5 Things I Wish People Understood About My Self-Harm Relapses


I have struggled with self-harm since I was 12 years old. I have been actively trying to stop for about five years now, but haven’t figured out a way to do this. I have had stints of being free from self-harm — my longest being a year and a half. However, these have always ended in a flurry of manic relapse. The better it seems to be going, the harder I seem to fall. Here are the five things that I wish people understood about my relapses when they happen:

1. I’m just as upset about it as you are — probably more.

Contrary to a lot of popular misconception, self-harm is often not done for attention. It is not a pleasant thing to experience and when I fall and relapse it honestly feels like my world has shattered around me. The feeling I crave that leads to the relapse is fleeting and is never worth it. The pain of realizing I’ve gone back to it yet again is often enough to propel the relapse into lasting days, weeks, even months. I did not plan this. And it hurts me to be back here again. Please don’t think this was an easy thing to go back to.

2. This does not mean I am back to my worst place.

Often, my relapses come from a build up of panic and stress and being unable to deal with the situation I am currently in. It does not necessarily mean I am back to my worst place, or I am in dire need of intervention, or I need to have more intensive therapy. Of course, it could be an indicator of those things, but sometimes it’s just a blip and I just need support and patience to get out of it again.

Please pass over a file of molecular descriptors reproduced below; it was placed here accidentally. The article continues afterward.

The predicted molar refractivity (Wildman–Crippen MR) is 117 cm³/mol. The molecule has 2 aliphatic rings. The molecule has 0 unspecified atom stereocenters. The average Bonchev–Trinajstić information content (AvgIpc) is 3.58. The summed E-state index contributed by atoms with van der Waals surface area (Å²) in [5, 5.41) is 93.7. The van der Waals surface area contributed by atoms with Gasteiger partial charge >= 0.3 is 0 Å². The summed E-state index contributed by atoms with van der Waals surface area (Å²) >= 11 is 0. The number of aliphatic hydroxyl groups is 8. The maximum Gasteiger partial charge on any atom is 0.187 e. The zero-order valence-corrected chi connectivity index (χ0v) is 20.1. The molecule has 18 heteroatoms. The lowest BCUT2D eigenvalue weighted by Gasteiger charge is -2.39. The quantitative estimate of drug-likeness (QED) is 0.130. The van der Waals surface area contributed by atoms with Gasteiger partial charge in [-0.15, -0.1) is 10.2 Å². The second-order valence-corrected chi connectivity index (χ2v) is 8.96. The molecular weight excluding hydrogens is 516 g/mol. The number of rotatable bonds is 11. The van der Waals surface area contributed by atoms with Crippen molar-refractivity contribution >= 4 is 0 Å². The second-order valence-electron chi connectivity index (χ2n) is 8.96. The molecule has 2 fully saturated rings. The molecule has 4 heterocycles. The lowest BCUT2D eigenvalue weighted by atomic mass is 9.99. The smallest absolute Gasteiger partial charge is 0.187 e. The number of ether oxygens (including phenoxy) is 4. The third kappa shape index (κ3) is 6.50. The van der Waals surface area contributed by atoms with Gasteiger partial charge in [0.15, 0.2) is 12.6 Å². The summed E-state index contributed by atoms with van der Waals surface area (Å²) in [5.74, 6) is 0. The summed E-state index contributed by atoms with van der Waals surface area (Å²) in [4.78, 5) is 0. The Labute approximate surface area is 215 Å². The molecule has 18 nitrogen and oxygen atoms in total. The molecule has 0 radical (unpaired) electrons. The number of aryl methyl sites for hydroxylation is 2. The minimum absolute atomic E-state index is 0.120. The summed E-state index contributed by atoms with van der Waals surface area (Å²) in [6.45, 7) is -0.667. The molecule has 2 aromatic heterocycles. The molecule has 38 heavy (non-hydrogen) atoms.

3. I do not want to talk about it.

I understand this is not necessarily the most healthy way of dealing with things, but often when I self-harm, I do not want to talk about it. I will be open that I have done it, I will not lie about that. But I do not want to talk about it, I do not want pitying looks and words of concern. I just want someone to give me a hug and talk about musical theatre or something else that makes me happy. I just want to move on as quickly as possible. I’m not asking you to ignore it, but please don’t make me talk about it. It was hard enough the first time, I don’t want to have to relive it.

4. I will either speak to you a lot more or a lot less, and I’m very sorry for both.

When I relapse and I’m trying to pull myself back from it, I tend to have two responses: retreat or reach for hands. I will either convince myself I can handle this on my own and will completely recede from everybody and everything or I will message you a lot more than usual and probably be incredibly annoying. And I’m very sorry for both at all times. And once I’ve figured myself out, I will go back to normal and act like nothing happened, and all I can really do is hope you’re still there.

5. I am not giving up.

When I relapse, I am going back to the coping mechanism I know best. I am not giving up at all. I’m just resorting to an old way of coping I might not have used in a while. I just needed to cope a little bit harder and I went back to it. But, if anything, I’m trying harder now than I’ve ever tried before. I’m not ready to give up on myself yet — so if you could stick around too, that would mean a lot.

If you or someone you know needs help, visit our suicide prevention resources page.

If you struggle with self-harm and you need support right now, call the crisis hotline at 1-800-273-8255 or text “START” to 741741. For a list of ways to cope with self-harm urges, click here.

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